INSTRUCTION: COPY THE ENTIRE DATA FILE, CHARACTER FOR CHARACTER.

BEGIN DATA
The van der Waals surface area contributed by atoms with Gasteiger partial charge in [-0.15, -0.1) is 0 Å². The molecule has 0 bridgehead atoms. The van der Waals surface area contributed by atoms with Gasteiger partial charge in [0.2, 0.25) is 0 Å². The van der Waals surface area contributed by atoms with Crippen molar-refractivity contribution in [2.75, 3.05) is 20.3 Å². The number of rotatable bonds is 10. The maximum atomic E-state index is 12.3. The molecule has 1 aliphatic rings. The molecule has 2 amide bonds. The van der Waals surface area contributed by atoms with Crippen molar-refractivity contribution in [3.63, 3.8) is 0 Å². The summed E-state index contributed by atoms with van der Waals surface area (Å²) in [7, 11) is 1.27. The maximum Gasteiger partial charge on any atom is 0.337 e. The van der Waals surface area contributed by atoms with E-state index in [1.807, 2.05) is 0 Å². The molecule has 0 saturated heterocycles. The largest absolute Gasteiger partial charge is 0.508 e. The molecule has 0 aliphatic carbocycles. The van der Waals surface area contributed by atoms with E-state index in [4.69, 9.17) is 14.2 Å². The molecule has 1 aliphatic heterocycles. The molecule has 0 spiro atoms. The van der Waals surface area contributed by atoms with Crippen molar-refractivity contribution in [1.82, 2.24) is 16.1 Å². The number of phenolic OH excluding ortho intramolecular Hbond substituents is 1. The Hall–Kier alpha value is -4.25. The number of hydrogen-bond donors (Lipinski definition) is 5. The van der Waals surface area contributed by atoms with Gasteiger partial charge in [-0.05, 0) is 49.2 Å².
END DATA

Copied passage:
The van der Waals surface area contributed by atoms with Gasteiger partial charge in [-0.15, -0.1) is 0 Å². The molecule has 0 bridgehead atoms. The van der Waals surface area contributed by atoms with Gasteiger partial charge in [0.2, 0.25) is 0 Å². The van der Waals surface area contributed by atoms with Crippen molar-refractivity contribution in [2.75, 3.05) is 20.3 Å². The number of rotatable bonds is 10. The maximum atomic E-state index is 12.3. The molecule has 1 aliphatic rings. The molecule has 2 amide bonds. The van der Waals surface area contributed by atoms with Crippen molar-refractivity contribution in [3.63, 3.8) is 0 Å². The summed E-state index contributed by atoms with van der Waals surface area (Å²) in [7, 11) is 1.27. The maximum Gasteiger partial charge on any atom is 0.337 e. The van der Waals surface area contributed by atoms with E-state index in [1.807, 2.05) is 0 Å². The molecule has 0 saturated heterocycles. The largest absolute Gasteiger partial charge is 0.508 e. The molecule has 0 aliphatic carbocycles. The van der Waals surface area contributed by atoms with E-state index in [4.69, 9.17) is 14.2 Å². The molecule has 1 aliphatic heterocycles. The molecule has 0 spiro atoms. The van der Waals surface area contributed by atoms with Crippen molar-refractivity contribution in [1.82, 2.24) is 16.1 Å². The number of phenolic OH excluding ortho intramolecular Hbond substituents is 1. The Hall–Kier alpha value is -4.25. The number of hydrogen-bond donors (Lipinski definition) is 5. The van der Waals surface area contributed by atoms with Gasteiger partial charge in [-0.05, 0) is 49.2 Å².